The EU ePrivacy Directive states that:
No cookies and trackers must be placed before prior consent from the user, besides those strictly necessary for the basic function of a website.
Like most laws, it began with the best intentions. Ten years ago, the web was a “wild west” of tracking and privacy-invading profiling of users across websites. The EU aimed to give people back some rights over their personal information and protect them from non-consensual harvesting by third parties.
The laws (and resulting directives) around cookies are often misunderstood, leading to bizarre experiences where users are blocked from visiting sites or inundated with complex modal dialogs they must navigate through before they can view the content.
Analytics cookies allow teams to understand detailed information about who visits the site and their on-site behavior, and these don’t count as “basic functions,” so the user needs to give their consent.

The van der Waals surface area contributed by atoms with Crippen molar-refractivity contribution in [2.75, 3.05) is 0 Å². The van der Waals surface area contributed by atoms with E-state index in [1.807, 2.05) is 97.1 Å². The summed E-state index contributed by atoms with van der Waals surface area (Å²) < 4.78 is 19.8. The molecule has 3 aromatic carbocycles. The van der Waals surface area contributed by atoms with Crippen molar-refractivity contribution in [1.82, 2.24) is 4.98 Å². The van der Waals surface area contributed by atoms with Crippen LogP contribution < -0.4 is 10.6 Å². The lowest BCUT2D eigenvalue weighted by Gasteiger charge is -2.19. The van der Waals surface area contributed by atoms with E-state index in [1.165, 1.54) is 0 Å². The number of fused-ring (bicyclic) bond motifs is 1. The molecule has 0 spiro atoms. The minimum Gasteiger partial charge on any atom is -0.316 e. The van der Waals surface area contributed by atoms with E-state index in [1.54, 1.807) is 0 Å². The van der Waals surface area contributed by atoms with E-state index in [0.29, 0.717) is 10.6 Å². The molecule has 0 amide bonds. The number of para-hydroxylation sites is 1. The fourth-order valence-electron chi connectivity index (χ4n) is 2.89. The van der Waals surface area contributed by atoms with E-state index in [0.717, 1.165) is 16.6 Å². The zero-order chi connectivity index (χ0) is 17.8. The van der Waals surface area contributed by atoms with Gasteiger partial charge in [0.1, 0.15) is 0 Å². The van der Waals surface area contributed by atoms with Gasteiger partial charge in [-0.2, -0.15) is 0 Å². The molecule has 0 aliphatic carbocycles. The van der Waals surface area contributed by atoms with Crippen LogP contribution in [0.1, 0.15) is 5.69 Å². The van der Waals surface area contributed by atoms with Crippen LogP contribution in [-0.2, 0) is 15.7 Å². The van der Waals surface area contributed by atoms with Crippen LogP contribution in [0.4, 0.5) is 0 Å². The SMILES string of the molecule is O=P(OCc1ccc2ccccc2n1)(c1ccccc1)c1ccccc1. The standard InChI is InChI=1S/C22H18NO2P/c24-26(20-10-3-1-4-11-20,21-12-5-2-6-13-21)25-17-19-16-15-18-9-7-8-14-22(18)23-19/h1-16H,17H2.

Most users fall into one of these three categories.
- “I don’t care” - accept and visit the site
- “I care about my privacy” - or don’t trust the site, reject
- “I care a lot” - and I want to tailor specific trackers
Given these three obvious use cases, it is remarkable that most cookie consent controls only offer the following “all or nothing” options:
- Accept all the cookies (including tracking cookies)
- Turn them all off manually with a deep-dive into a bewildering menu
It’s a deliberate deceptive pattern that’s everywhere, and it’s ironic that a set of directives designed to give people better control over their privacy has done the opposite: we’re nagged into blindly accepting the defaults the site wants us to use.
The obvious user-friendly solution for this is to do the following:
- Don’t use marketing/analytics cookies (like this site) or,
- If you absolutely must, then give your visitors two simple options:
- Accept analytics cookies
- Reject analytics cookies
It’s that simple. Give users a clear way to accept or reject optional tracking cookies, without menu-diving. Anything less is deliberately shady.
The second edition of my Amazon best-selling book 101 UX Principles is available to buy now.